Scottish Poetry Selection
- The Broken Bowl
Jessie Morton, the authoress of this poem, was born in Dalkeith, near Edinburgh, around 1824. Daughter of a book-seller, she moved later to the Kingdom of Fife. She began writing poetry when she was still quite young and her poems were published in various literary journals of the time. An illustrated collection of her poetry was produced in 1866. Her fame spread even as far as the London "Spectator" magazine. Her poems demonstrated a degree of skill - and although some were perhaps a bit maudlin by modern standards, she also showed considerable understanding of human nature - and a pauky humour (as in this example) which is still appreciated today.
If you are unfamiliar with some of the Scots words, there is a "translation" of these ate the end.
The Broken BowlWhaur Neidpath's w'as wi'pride look doon
Upon a guid auld burgh toon,
A cranky cratur lived lang syne
Amang some guide auld freends o'mine
Ane o' the awfu' cleanin' kind
That clean folk clean oot o' their mind,
And aften, as we've seen betide,
Clean guid men frae their ane fireside;
A fykie, fashious, yammerin'jaud,
That could the gear fu' steevely haud:
An ill-set, sour, ill-willy wilk -
She hada face 'twad yearned milk,
Forbye a lood, ill-scrapit tongue
As e'er in barmless heid was hung;
To girn and growl, to work and flyte
Was aye the ill-spun wisp's delight.
I'm sure that heaven to Tibbie's meanin'
Was aye great everlastin' cleanin'!
Frae morn to nicht she ne'er was still -
Her life was just a teugh treadmill;
She was just like an evil speerit,
She ne'er could settle for a minute,
But when a dud she made or clootit
Then a' the toon wad hear aboot it.
Ower weel John kenn'd his hoose was clean
An' keepit like a new-made preen;
That a' frae end to end was bricht,
For Tibbie toil'd frae morn to nicht,
Sae he, to hain the weary wark,
Ance hired a lassie stoot and stark -
A snod bit lassie, fell an'clever,
But Tibbie was as thrang as ever.
Nae suner was the cleanin' through
Than cleanin' just began anew.
Noo, on a bink in stately pride,
Her favoured bowls stood side by side;
Braw painted bowls, baith big and bonnie,
Bowls that were never touched by ony;
For they were honoured vessels a',
An' servile wark they never saw,
Save when a dainteth she was makin'.
She whiles took ane her meal to draik in.
Ae day, the lassie, a' things richtin',
Wi' canny care the bowls is dichtin';
An', puir thing, tho' her care increases,
She breaks ane in a thoosand pieces.
'What's that?' skreighed Tibbie; 'Losh preserve us!
Is this the way the fremit serve us?
Deil speed the fummlin' fingers o 'ye -
Ower Cuddy Brig I'll tak' an' throw ye;
Ye glaikit, guide for-naethin' jaud,
Ye'll bre'k us oot o' hoose an' haud;
My fingers yuke to hae ye whackit;
Tell me, ye cutty, hoo ye brak it?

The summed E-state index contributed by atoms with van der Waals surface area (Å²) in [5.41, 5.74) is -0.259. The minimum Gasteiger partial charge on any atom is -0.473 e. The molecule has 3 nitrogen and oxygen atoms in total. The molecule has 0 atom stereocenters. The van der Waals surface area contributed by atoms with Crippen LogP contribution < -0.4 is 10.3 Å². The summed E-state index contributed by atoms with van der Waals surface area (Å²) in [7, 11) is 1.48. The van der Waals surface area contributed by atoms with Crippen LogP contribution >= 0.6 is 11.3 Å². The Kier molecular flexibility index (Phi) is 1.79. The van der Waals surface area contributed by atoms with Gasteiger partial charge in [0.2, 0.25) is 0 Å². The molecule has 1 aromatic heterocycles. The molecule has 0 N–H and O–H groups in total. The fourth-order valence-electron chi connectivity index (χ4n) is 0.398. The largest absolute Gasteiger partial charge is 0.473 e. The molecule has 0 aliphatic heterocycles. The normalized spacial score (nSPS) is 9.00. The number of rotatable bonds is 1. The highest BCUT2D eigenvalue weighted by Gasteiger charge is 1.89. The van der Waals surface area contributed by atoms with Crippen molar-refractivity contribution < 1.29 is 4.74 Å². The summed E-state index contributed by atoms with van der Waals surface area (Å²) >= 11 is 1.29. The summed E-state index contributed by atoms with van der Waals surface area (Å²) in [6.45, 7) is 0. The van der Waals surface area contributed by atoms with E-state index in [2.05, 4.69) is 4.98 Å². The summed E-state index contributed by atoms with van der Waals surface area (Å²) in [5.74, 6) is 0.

In Embro' toon thae bowls were coft,
An' sax-an-twenty miles were brocht,
Weel packit up an' kindly carrit,
An' gien to me when I was marrit.
In name o' a' that e'er was wrackit -
In a' the warl, hoo did ye brak it?'
The lassie sabbit lang an' sair,
But Tibbie's tongue could never spare;
Lood was its clear an' wrathfu' tenor
When in John stappit to his denner,
An' as he drew in ower his seat
Her tongue brak' ower him like a spate.
He heard o' a' the sad disaster.
An' aye the tongue gaed fast an' faster;
An' aye there cam' the ither growl
'Lassie, hoo did ye brak the bowl?'
'Wheesht! Wheesht!' says John, 'nae mair aboot it,
'Od sake! Ye've plenty mair withoot it.'
But ere another word was spoken -
Wi' face thrawn like a weel-wrung stockin' -
She squealed -'Dye want to brek my heart?
Ye monster, will ye tak' her pairt?
Is this my thanks for a' my toil?
Hoo could the gipsy brek the bowl?'
Patient, John heard the endless clack
Till his twa lugs were like to crack;
An' rising, stappit to the shelf,
Whaur whummilt stood the gawsie delf,
An' looking ower the precious raw
He raised the biggest o' them a',
An', withoot steerin' aff the bit,
Clash loot the bowl fa' at his fit:
An' as the frichtit flinders flew,
Quoth he, 'Ye ken the way o't noo -
For, sure as I'm a leevin' sowl,
That's hoo the lassie brak the bowl.'
Meaning of unusual words (in the order in which they appear):
Neidpath=a town in the Scottish Borders
burgh=a town with a royal charter
lang syne=long ago
fashious=not easily pleased
gear fu' steevely haud=hold the smallest quanity very firmly
ill-willy wilk=grudging periwinkle
Ower weel=too well
hain=save the exertion of
whiles=now and then
Ae day=One day
Cuddy Brig=Horse Bridge
hoose an' haud=house and home
Embro' toon=Edinburgh town
twa lugs=two ears
gawsie delf=showy china
Clash loot=With a resounding impact, let
frichtit flinders=frightful fragments
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